This issue of Academic Psychiatry includes a report on a model curriculum designed to improve resident education on promoting smoking cessation in the mentally ill (1). The journal has devoted considerable space to the various elements of curriculum development and implementation, but very rarely do we see a complete and integrated product. The smoking cessation curriculum is practical, clinically relevant, based on educational need, empirically tested across several sites, and meets survey-derived teaching parameters of psychiatry residency educators. There is even a suggestion of a positive clinical outcome. But will it be used? I fear it may not be.
The authors from this research team began with a real clinical problem, the overrepresentation of a defined health hazard, nicotine use, in psychiatric patients. They designed their curriculum from the bottom up, rather than by the usual approach in pedagogy, from the top down. Bottom-up design ensures that the structure and content of the curriculum has a strong probability of meeting the specific objectives and intended outcome. Top-down design places more weight on expert-level philosophical and intentional factors, although the final product may miss its mark by a considerable distance.
Prochaska et al. (2) surveyed psychiatric residents regarding their knowledge and sense of competence in treating, and interest in improving their efforts in reducing, nicotine dependence in their patients. Others have surveyed general and child and adolescent psychiatry training directors regarding training in addictions and the hurdles in applying any relevant curriculum, such as limited clinical training sites and availability of appropriate faculty (3, 4). This journal has also addressed the ethics and proper construction and reporting of survey results from educational research (5, 6), and an excellent manual is widely available (7).
In our previous research on model curricula (8), Lawson Wulsin and I compiled examples of readily available model curricula, demonstrated an evaluation system, and proposed a dissemination method. To summarize our recommendations, we asked: Can the curriculum be implemented? Does it address a defined topic area? Are there specific objectives? What are the required resources and core references to carry out the curriculum? What are the evaluation methods? Prochaska et al. (1) answer all of our recommendations admirably.
The venue and methods of instruction described in this new report are applicable to a wide variety of programs, although the authors only involved selected California general psychiatry residency programs. The authors considered this field testing of the curriculum to be multi-site but independently executed. The educational design was consistent with a multiphase, multimodal group process format that reinforces adult learning models. It was also consistent with the mentor-protégé developmental phases on reinforcing the importance of specific skills (9, 10). The design can be applied in a psychotherapeutic frame, where expert faculty, but not necessarily residents, view tobacco dependence as an issue for exploration (11), or in continuity clinics that allow for the reinforcement and encouragement for patient behavioral change—a venue favored by residents, though threatened as a training entity (12). Web-based materials could provide educational resources for residents, and the potential for continuing medical education following training is evident (13). Even the costs of the curriculum are considered, but likely underestimated. A model for such estimations used at one particular site was published in Academic Psychiatry, but the considerable value of voluntary faculty and donated services and materials were not included in the formula (14).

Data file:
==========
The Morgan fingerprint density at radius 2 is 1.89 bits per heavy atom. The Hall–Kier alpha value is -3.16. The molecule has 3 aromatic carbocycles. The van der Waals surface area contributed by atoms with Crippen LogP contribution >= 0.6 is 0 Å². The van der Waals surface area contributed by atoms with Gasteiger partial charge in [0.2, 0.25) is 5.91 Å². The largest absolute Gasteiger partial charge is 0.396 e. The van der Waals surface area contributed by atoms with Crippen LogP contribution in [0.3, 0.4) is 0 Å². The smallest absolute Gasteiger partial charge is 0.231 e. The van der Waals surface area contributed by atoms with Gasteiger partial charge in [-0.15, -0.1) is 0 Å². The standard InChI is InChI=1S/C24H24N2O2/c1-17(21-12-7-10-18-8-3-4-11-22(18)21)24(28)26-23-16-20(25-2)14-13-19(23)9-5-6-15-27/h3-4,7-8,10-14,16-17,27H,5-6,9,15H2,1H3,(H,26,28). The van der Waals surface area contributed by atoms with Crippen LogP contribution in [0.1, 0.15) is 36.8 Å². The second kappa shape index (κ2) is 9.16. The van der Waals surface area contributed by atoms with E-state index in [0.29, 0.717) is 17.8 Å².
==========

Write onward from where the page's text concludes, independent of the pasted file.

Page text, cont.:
Evaluation methods, generally the weakest part of model curriculum development, are well addressed by Prochaska et al. (1). Both educational and clinical assessments received considerable design weight, and there were a number of similarities with the popular psychotherapy course by Beitman and Yue (15). This curriculum relies in part on self-assessment and is amenable to 360-degree methods and patient surveys, the favored modes of evaluation by residents studied in at least one training site (16).
Despite this research team’s previous survey of training directors (17), in which over 90% had moderate to high interest in a tobacco cessation curriculum and were willing to provide a 4-hour course, with 85% willing to make it required, why do I share the pessimism of others (18) regarding the application of model curricula? I believe there are three important factors. First, course coordinators and residency training directors desire to have some autonomy and a personal hand in curriculum development used at their own sites. Tinkering, modifying, and adjusting an externally developed product may not be sufficiently satisfying, even though the usual cry of “Let’s not reinvent the wheel” is heard all too often in departmental education committees. Second, there may be legitimate program-specific features that lead educators to believe “it will not work here,” accompanied by an unwillingness to make the adjustments necessary for a new curricular module to fit in. Finally, promotion committees at academic centers are placing more emphasis on the clinician-educator career track with evidence of excellence based on the dissemination of new knowledge subjected to peer review. Applying someone else’s model curriculum may weigh less in the eyes of promotion committee members than creating one’s own materials.
In the case of this model curriculum on reducing nicotine dependence in psychiatric patients, I hope I am wrong. The authors provide an empirically tested turn-key product built on evidence-based clinical and educational practice and tailored to the needs of trainees and program directors. This curriculum should be disseminated widely and used avidly.